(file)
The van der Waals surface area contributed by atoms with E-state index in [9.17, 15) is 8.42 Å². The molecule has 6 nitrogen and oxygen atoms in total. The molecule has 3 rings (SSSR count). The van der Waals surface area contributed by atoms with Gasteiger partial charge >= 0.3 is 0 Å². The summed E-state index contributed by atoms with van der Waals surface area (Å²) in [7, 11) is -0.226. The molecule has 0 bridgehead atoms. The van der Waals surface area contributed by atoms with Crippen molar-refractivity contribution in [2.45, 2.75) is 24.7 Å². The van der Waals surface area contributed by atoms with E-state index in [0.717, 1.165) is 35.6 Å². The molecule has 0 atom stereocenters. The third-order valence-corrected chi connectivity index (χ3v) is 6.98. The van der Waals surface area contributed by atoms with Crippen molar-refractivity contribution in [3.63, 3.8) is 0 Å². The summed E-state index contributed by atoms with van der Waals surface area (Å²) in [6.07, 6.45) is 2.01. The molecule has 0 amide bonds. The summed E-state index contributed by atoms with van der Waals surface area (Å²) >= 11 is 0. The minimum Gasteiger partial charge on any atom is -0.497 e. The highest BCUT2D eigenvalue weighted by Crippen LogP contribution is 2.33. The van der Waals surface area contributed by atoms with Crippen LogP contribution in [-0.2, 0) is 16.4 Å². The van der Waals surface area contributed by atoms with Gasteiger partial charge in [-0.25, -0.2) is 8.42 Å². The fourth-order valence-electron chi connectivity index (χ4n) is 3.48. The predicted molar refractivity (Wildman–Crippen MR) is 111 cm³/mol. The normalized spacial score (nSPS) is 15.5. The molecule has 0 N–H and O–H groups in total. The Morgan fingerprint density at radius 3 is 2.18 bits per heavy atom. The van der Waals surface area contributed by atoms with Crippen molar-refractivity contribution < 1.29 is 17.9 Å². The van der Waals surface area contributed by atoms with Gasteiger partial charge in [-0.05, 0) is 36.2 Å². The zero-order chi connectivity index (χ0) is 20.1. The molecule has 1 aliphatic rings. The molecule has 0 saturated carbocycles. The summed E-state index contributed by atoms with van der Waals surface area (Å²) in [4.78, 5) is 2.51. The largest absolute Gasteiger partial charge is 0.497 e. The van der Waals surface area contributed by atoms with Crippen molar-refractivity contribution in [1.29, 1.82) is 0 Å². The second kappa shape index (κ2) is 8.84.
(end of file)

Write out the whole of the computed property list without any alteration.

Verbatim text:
The van der Waals surface area contributed by atoms with E-state index in [9.17, 15) is 8.42 Å². The molecule has 6 nitrogen and oxygen atoms in total. The molecule has 3 rings (SSSR count). The van der Waals surface area contributed by atoms with Gasteiger partial charge >= 0.3 is 0 Å². The summed E-state index contributed by atoms with van der Waals surface area (Å²) in [7, 11) is -0.226. The molecule has 0 bridgehead atoms. The van der Waals surface area contributed by atoms with Crippen molar-refractivity contribution in [2.45, 2.75) is 24.7 Å². The van der Waals surface area contributed by atoms with E-state index in [0.717, 1.165) is 35.6 Å². The molecule has 0 atom stereocenters. The third-order valence-corrected chi connectivity index (χ3v) is 6.98. The van der Waals surface area contributed by atoms with Crippen molar-refractivity contribution in [3.63, 3.8) is 0 Å². The summed E-state index contributed by atoms with van der Waals surface area (Å²) in [6.07, 6.45) is 2.01. The molecule has 0 amide bonds. The summed E-state index contributed by atoms with van der Waals surface area (Å²) >= 11 is 0. The minimum Gasteiger partial charge on any atom is -0.497 e. The highest BCUT2D eigenvalue weighted by Crippen LogP contribution is 2.33. The van der Waals surface area contributed by atoms with Crippen LogP contribution in [-0.2, 0) is 16.4 Å². The van der Waals surface area contributed by atoms with Gasteiger partial charge in [-0.25, -0.2) is 8.42 Å². The fourth-order valence-electron chi connectivity index (χ4n) is 3.48. The predicted molar refractivity (Wildman–Crippen MR) is 111 cm³/mol. The normalized spacial score (nSPS) is 15.5. The molecule has 0 N–H and O–H groups in total. The Morgan fingerprint density at radius 3 is 2.18 bits per heavy atom. The van der Waals surface area contributed by atoms with Crippen molar-refractivity contribution < 1.29 is 17.9 Å². The van der Waals surface area contributed by atoms with Gasteiger partial charge in [-0.05, 0) is 36.2 Å². The zero-order chi connectivity index (χ0) is 20.1. The molecule has 1 aliphatic rings. The molecule has 0 saturated carbocycles. The summed E-state index contributed by atoms with van der Waals surface area (Å²) in [4.78, 5) is 2.51. The largest absolute Gasteiger partial charge is 0.497 e. The van der Waals surface area contributed by atoms with Crippen molar-refractivity contribution in [1.29, 1.82) is 0 Å². The second kappa shape index (κ2) is 8.84.